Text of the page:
In the late 1860s and early 1870s trade between the U.S. and China was increasing. However, a threat to this trading emerged from the unlikeliest of places; the Mexican peso.
Many Chinese businesses preferred the peso to U.S. currency because the peso contained more silver than the standard U.S. dollar. This characteristic of business abroad meant that U.S. businesses had to exchange their dollars for pesos which generated costly broker fees. The government’s answer to this problem was the trade dollar.
The U.S. started to mint trade dollars in 1873. The trade dollar consisted of 90% silver and weighed slightly more than the peso (420 grains vs. 416). During the first two years of production the U.S. sent nearly all the minted coins abroad to ease trade problems. Soon after, they granted the coins the status of legal tender domestically.
The trade dollar was a success abroad. Chinese businesses embraced the coin and preferred its heavier weight over the peso. Chinese merchants often put a “chop” mark on their U.S. trade dollars. These punched Chinese characters indented on the surface of the coin were likely a method for testing the authenticity of the piece. As the coin passed from one merchant to another it would occasionally receive multiple chop marks.
In time, demand for the trade dollar surged. However, mining activity at home altered the course of history for the trade dollar.
U.S. mines in the western regions of the country were yielding enormous amounts of silver. This influx of precious metal disrupted the supply and demand dynamics in the market. Silver prices plummeted. As a result, the trade dollar fell to an intrinsic value of just 80 cents. Soon after, the U.S. saw large amounts of trade dollars flow back into the country where Americans spent the coins at their face value. In response, Congress acted and revoked the coin’s status as legal tender in July of 1876. They continued to mint the coin, but only for the purpose of exportation.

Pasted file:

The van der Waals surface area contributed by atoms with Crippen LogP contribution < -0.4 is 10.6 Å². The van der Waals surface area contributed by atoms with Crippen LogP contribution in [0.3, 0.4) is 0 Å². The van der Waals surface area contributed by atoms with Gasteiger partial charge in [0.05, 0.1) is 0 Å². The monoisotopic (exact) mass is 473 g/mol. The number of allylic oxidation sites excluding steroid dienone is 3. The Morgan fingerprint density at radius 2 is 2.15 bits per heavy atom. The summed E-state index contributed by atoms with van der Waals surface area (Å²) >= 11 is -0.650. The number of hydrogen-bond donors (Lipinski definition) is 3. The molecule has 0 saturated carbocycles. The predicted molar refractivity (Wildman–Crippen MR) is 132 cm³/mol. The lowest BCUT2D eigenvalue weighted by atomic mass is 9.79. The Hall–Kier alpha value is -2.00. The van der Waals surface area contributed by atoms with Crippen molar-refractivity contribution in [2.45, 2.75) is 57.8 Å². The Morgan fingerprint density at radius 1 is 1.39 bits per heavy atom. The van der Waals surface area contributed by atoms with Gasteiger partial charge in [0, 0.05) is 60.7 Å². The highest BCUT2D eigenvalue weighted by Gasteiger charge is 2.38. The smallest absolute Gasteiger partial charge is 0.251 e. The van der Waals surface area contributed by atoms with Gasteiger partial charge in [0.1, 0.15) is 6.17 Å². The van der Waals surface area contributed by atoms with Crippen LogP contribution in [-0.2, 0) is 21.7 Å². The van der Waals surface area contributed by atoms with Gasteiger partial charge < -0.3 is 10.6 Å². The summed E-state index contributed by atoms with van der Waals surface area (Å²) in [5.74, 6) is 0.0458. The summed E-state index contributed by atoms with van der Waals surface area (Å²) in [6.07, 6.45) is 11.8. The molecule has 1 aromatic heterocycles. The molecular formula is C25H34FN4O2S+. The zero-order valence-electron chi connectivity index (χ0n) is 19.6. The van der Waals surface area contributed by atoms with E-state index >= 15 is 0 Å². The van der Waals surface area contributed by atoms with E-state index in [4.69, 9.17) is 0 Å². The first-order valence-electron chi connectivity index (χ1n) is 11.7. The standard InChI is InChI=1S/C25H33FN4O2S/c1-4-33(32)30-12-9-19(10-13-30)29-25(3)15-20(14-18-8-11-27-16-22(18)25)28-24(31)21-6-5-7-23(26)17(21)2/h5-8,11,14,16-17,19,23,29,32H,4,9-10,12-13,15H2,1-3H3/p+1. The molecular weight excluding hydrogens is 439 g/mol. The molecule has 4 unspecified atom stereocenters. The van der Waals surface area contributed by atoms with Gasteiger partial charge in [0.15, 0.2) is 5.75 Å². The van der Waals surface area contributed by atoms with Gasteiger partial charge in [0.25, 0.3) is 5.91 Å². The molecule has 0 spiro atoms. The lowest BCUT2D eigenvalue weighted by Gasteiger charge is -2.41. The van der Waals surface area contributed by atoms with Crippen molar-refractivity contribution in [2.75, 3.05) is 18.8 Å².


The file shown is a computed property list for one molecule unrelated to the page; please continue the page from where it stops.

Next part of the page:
Just two years later, Treasury Secretary John Sherman ended production of the trade dollars. However, from 1879 forward, the Treasury issued proof strikes expressly for collectors. Eventually, in early 1887, legislators passed a law allowing those holding U.S. trade dollars to redeem their coins. This act brought approximately 8 million U.S. trade dollars back into the government’s hands.
With the passing of the Coinage Act of 1965, trade dollars became legal tender once more. Today, the coins are highly sought after by collectors. Those dated 1884 and 1885 represent the rarest of the trade dollars. Prior to 1908, these coins were not known to exist. Officials and collectors learned that ten proofs dated 1884, and five proofs dated 1885 were minted. The production of these extra pieces was not recorded in official records. In 2006, a collector purchased an 1885 U.S. trade dollar in a private transaction for $3.3 million.
Collectors often use extra scrutiny when collecting trade dollars as their rarity, value, and history make them a prime target for counterfeiters.
*Image courtesy of PCGS